|© 1998 Bernard SUZANNE
|Last updated December 2, 2001
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This page is part of the "tools" section of a site, Plato and his dialogues, dedicated to developing a new interpretation of Plato's dialogues. The "tools" section provides historical and geographical context (chronology, maps, entries on characters and locations) for Socrates, Plato and their time. For more information on the structure of entries and links available from them, read the notice at the beginning of the index of persons and locations.
Atlas was a Giant, one of the four sons of the Titan Iapetus (a son of Uranus--Heavens--
and Gæa--Earth--, and thus elder brother of Cronus) and the Oceanide Clymene
(or Asia, a daughter of Ocean and Tethys in both cases). His brother were Menoetius
(who was so proud and rude that Zeus struck him with lightning and plunged him
into Tartarus, as he did with his father and all the Titans), Prometheus
and Epimetheus (see Hesiod's
507, sq). He took part in the fight between Giants and Gods and, as a punition,
Zeus condemned him to support the heavens upon his shoulders. He was said to
live in the far Occident, in the country of the Hesperides (who were said to
be his daughters from his wife Hesperis), near mount Atlas (which, in later
traditions, was said to be a metamorphosis of Atlas himself, changed into stone
by Perseus with the head of the Gorgon Medusa), and
this is where he was met by Heracles and picked for
him the Golden Apples while Heracles was taking his place to sustain the heavens.
With Pleione, a daughter of Ocean and Tethis, Atlas was the father of the Pleiades
In his Histories, IV, 184, Herodotus mentions a Mount Atlas so high and so cloudy at the top at all times that it is impossible to see its summit, and that the local residents, called Atlantes, present as the pillar on which the heavens rest. He adds that these so-called Atlantes are the last people whose name he knows along the westbound road from Libya to the Pillars of Heracles (the westernmost boundary of the world known to the Greeks), and he is the first writer known to us to use the name "Atlantic Ocean" for the sea past the Pillars of Heracles (Histories, I, 202). Herodotus doesn't mention the hero Atlas in his description of the Libyan mountain, but the way the story is told, with the mention of that mountain sustaining the heavens, does everything to suggests that he is implicitely offering a "rationalistic" explanation of the legend.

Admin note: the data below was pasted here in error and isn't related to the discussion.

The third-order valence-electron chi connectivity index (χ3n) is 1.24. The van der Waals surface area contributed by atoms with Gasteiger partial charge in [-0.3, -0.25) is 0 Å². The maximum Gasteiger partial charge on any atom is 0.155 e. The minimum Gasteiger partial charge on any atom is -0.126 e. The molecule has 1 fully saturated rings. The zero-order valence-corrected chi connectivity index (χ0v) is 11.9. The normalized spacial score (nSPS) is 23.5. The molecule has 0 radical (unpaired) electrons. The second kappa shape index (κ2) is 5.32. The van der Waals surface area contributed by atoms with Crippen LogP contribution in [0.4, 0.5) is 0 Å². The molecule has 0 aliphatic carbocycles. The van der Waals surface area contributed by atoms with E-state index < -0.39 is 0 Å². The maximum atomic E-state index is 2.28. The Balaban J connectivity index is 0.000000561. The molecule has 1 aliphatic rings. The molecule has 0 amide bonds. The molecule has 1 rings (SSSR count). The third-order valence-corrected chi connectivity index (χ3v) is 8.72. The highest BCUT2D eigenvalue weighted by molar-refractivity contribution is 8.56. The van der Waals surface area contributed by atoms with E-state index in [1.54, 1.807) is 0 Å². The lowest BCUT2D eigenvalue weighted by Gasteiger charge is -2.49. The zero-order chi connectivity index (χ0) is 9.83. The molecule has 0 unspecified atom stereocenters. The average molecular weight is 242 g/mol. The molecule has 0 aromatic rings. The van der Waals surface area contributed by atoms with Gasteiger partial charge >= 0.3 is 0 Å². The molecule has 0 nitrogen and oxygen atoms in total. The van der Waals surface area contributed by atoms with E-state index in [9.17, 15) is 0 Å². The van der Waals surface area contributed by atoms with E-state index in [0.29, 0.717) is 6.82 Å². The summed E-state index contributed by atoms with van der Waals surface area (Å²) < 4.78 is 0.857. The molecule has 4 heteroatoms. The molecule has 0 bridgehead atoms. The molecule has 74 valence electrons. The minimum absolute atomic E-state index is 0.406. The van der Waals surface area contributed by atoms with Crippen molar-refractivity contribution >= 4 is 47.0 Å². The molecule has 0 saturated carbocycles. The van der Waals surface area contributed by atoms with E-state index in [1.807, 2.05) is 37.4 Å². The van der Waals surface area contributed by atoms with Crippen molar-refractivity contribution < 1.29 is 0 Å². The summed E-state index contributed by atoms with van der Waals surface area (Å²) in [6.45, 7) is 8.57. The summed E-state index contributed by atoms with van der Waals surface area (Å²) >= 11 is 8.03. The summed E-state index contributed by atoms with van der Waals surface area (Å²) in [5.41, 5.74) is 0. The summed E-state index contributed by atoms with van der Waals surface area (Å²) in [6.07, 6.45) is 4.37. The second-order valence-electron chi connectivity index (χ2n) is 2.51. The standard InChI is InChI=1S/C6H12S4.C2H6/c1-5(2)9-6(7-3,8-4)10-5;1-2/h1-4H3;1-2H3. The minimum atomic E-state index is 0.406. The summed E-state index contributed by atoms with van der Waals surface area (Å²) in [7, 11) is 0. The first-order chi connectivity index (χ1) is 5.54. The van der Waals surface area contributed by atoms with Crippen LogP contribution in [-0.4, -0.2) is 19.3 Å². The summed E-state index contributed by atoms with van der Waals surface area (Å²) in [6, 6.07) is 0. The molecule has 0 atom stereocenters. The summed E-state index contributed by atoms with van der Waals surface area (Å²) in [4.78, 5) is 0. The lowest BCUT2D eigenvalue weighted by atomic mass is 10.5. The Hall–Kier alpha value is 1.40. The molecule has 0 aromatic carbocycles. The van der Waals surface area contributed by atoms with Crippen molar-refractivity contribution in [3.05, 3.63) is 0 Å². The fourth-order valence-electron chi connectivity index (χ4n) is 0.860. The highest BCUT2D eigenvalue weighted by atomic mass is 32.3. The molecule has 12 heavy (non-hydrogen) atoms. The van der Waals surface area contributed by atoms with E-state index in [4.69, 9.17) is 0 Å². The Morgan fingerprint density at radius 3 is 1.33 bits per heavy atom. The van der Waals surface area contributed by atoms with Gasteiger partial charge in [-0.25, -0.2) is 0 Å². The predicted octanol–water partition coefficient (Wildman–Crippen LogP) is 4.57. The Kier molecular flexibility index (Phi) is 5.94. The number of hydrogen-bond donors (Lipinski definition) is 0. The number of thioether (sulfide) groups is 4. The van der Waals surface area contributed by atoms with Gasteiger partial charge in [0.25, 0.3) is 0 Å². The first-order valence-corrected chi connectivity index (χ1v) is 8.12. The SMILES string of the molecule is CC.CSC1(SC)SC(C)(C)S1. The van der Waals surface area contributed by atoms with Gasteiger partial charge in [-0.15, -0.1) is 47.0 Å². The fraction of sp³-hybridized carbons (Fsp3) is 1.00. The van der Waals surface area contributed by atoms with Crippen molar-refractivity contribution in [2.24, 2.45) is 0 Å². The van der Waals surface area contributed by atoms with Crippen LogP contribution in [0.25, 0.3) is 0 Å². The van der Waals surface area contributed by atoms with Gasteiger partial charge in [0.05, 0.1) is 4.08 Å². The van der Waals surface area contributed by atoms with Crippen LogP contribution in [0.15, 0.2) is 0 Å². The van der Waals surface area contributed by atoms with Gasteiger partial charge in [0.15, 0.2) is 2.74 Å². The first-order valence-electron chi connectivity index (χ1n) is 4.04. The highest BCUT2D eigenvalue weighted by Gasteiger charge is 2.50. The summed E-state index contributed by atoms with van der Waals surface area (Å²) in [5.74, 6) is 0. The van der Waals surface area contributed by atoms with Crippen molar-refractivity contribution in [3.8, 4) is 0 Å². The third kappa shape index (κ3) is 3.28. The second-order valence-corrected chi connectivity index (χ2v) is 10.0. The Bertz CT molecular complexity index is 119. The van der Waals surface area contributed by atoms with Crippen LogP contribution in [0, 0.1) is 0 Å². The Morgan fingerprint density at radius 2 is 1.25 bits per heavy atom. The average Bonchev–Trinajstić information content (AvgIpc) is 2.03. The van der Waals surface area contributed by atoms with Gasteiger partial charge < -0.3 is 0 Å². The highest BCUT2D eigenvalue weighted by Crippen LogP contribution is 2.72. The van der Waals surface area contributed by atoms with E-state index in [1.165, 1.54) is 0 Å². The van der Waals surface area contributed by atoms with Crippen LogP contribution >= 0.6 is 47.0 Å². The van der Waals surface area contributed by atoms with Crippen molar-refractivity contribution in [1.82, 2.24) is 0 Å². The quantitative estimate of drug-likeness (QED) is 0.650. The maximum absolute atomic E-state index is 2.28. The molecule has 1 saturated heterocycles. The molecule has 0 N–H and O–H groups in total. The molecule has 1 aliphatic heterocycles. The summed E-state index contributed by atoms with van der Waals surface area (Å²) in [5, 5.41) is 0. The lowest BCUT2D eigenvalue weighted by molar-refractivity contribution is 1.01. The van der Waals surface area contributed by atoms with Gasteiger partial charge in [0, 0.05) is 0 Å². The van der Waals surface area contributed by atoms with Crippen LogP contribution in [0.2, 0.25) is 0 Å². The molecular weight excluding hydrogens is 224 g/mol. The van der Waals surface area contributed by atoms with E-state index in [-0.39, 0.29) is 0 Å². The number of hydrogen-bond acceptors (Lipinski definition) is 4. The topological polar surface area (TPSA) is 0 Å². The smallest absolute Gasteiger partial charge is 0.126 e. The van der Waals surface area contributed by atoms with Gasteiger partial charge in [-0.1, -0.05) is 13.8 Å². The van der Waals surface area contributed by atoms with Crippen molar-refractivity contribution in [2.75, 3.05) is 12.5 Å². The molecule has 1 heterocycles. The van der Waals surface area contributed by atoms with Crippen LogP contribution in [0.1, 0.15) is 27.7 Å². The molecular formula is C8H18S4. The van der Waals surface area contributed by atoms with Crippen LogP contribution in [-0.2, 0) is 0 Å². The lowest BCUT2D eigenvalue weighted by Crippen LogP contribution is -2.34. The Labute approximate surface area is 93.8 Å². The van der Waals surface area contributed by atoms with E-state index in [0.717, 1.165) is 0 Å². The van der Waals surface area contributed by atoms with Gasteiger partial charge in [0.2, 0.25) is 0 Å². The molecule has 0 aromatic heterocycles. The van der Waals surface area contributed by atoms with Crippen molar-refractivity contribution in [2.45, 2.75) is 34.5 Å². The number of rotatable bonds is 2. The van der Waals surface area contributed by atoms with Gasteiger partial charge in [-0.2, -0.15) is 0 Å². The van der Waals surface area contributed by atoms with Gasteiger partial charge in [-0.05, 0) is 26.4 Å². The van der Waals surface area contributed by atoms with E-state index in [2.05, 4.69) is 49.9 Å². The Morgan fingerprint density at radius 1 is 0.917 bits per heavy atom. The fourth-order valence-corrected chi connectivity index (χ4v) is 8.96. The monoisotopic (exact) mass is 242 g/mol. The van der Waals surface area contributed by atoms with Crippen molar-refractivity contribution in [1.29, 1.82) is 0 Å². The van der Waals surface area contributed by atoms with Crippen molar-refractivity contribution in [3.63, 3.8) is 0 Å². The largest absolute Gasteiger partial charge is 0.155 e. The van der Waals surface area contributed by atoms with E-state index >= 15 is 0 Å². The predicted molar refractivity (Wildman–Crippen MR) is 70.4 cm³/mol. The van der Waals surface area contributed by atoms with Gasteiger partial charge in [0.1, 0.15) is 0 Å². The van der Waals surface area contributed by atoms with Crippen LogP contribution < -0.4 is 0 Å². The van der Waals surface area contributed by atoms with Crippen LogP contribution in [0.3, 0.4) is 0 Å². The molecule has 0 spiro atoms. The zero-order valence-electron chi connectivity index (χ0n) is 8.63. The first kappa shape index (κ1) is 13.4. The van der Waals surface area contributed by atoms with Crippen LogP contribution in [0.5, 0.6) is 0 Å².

Plato mentions Atlas in the Phædo, 99c, in the context of Socrates' intellectual autobiography and disappointment with Anaxagoras and the physicists who think they can "come up with a stronger and more immortal Atlas more capable of holding all things together". But Atlas is above all, in Plato, the one who gives his name to Atlantis, the mythical island Critias opposes to Athens in the tale he develops in the dialogue that bears his name (see Critias, 114a, where Atlas is presented as Poseidon's first born son and the first king of Atlantis, giving it and the surrounding Atlantic Ocean his name). Plato may have had the above mentioned passage of Herodotus in mind when devising his myth of Atlantis. And his transformation of the country of Atlas into "an island larger than Libya and Asia combined" (Timæus, 24e) may well be a veiled allusion to Alcibiades' dream of conquest, as suggested by Socrates at Alcibiades, 105a-c and more clearly described by Thucydides in his Histories, VI, 15, 2, when introducing Alcibiades answer to Nicias in the assembly, and again at Histories, VI, 90, 2, from the mouth of Alcibiades himself talking to the Spartans after he had fled there to escape prosecution by Athens in relation with the affairs of the Herms and mysteries. The island of Sicily, that was to be in Alcibiades dream the first step of a conquest of the whole western world, has now assumed gigantic proportions, growing larger than Libya and Asia combined : Libya, the country in which Carthage was located and whose limit Mount Atlas marked in Herodotus' geography ; and Asia, the country of the kings (the Persian kings) Alcibiades wanted so dearly to surpass. It has moved passed the limits of the world Alcibiades wanted to conquer, as if to tell him that there is no end to such dreams of conquest and to the world at hand, and taken over the name of what was only for Herodotus the beginning of the unexplored world (Histories, IV, 185). And so, in pretending to give life to Socrates' dream of animating the city of the Republic (see Timæus, 19c and 26c-d), Critias may only be in fact giving mythical proportion to the (failed) dream of Alcibiades, supposed to have come true in a remote past, as a foundation for a renewed Athenian imperialism... Thus, in such a reading, Alcibiades and Critias, who respectively open and close the initial tetralogy as interlocutors of Socrates (Alcibiades in the dialogue that bears his name, Critias as lead speaker in the Charmides), subtly join forces in the concluding trilogy to try one last time to defuse Socrates ideal before being shut up at the center of this trilogy by Plato's interruption of the Critias as a "trial (krisis)" of the reader at the end of his journey through the dialogues : there are now those who pursue the dream of a mythical Atlantis that never existed outside Critias' speech and Plato's mind, and spend the rest of their lives looking for its "material" location or dreaming of a golden age that never was, those who imitate Critias and devise "myths" to fool the crowds into following them in their hazardous undertakings that are only meant to further their own power, and those who are willing to follow Plato along the sunny slopes of Mount Ida and proceed to the Laws to find there an example of what they should do here and now in their real world to answer the call of Zeus.